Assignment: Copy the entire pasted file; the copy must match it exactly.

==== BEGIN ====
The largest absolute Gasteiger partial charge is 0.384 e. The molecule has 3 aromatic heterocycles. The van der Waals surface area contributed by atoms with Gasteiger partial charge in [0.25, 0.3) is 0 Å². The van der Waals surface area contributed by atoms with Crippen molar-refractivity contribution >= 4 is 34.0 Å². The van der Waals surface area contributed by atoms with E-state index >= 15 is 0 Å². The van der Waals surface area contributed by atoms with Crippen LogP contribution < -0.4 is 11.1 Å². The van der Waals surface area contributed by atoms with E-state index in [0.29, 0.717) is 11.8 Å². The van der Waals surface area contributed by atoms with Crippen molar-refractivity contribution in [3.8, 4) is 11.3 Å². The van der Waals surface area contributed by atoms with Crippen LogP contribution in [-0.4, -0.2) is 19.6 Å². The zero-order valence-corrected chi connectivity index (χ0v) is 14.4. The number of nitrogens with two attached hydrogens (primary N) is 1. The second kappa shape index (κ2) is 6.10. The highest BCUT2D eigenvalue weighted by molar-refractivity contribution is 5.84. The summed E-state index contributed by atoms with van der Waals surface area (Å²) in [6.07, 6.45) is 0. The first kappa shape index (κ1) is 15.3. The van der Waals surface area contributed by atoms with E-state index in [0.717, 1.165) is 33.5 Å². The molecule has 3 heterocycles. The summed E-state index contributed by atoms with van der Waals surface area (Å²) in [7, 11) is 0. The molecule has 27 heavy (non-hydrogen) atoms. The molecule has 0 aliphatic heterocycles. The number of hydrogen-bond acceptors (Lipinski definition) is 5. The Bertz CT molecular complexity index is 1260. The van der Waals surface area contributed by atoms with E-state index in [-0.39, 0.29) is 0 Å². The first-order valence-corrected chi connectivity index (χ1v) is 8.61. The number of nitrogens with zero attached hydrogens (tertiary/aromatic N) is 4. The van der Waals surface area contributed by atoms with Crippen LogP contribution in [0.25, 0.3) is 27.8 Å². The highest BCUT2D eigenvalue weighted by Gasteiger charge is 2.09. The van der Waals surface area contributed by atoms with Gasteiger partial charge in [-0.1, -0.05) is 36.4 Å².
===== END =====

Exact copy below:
The largest absolute Gasteiger partial charge is 0.384 e. The molecule has 3 aromatic heterocycles. The van der Waals surface area contributed by atoms with Gasteiger partial charge in [0.25, 0.3) is 0 Å². The van der Waals surface area contributed by atoms with Crippen molar-refractivity contribution >= 4 is 34.0 Å². The van der Waals surface area contributed by atoms with E-state index >= 15 is 0 Å². The van der Waals surface area contributed by atoms with Crippen LogP contribution < -0.4 is 11.1 Å². The van der Waals surface area contributed by atoms with E-state index in [0.29, 0.717) is 11.8 Å². The van der Waals surface area contributed by atoms with Crippen molar-refractivity contribution in [3.8, 4) is 11.3 Å². The van der Waals surface area contributed by atoms with Crippen LogP contribution in [-0.4, -0.2) is 19.6 Å². The zero-order valence-corrected chi connectivity index (χ0v) is 14.4. The number of nitrogens with two attached hydrogens (primary N) is 1. The second kappa shape index (κ2) is 6.10. The highest BCUT2D eigenvalue weighted by molar-refractivity contribution is 5.84. The summed E-state index contributed by atoms with van der Waals surface area (Å²) in [6.07, 6.45) is 0. The first kappa shape index (κ1) is 15.3. The van der Waals surface area contributed by atoms with E-state index in [0.717, 1.165) is 33.5 Å². The molecule has 3 heterocycles. The summed E-state index contributed by atoms with van der Waals surface area (Å²) in [7, 11) is 0. The molecule has 27 heavy (non-hydrogen) atoms. The molecule has 0 aliphatic heterocycles. The number of hydrogen-bond acceptors (Lipinski definition) is 5. The Bertz CT molecular complexity index is 1260. The van der Waals surface area contributed by atoms with E-state index in [-0.39, 0.29) is 0 Å². The first-order valence-corrected chi connectivity index (χ1v) is 8.61. The number of nitrogens with zero attached hydrogens (tertiary/aromatic N) is 4. The van der Waals surface area contributed by atoms with Crippen LogP contribution in [0.25, 0.3) is 27.8 Å². The highest BCUT2D eigenvalue weighted by Gasteiger charge is 2.09. The van der Waals surface area contributed by atoms with Gasteiger partial charge in [-0.1, -0.05) is 36.4 Å².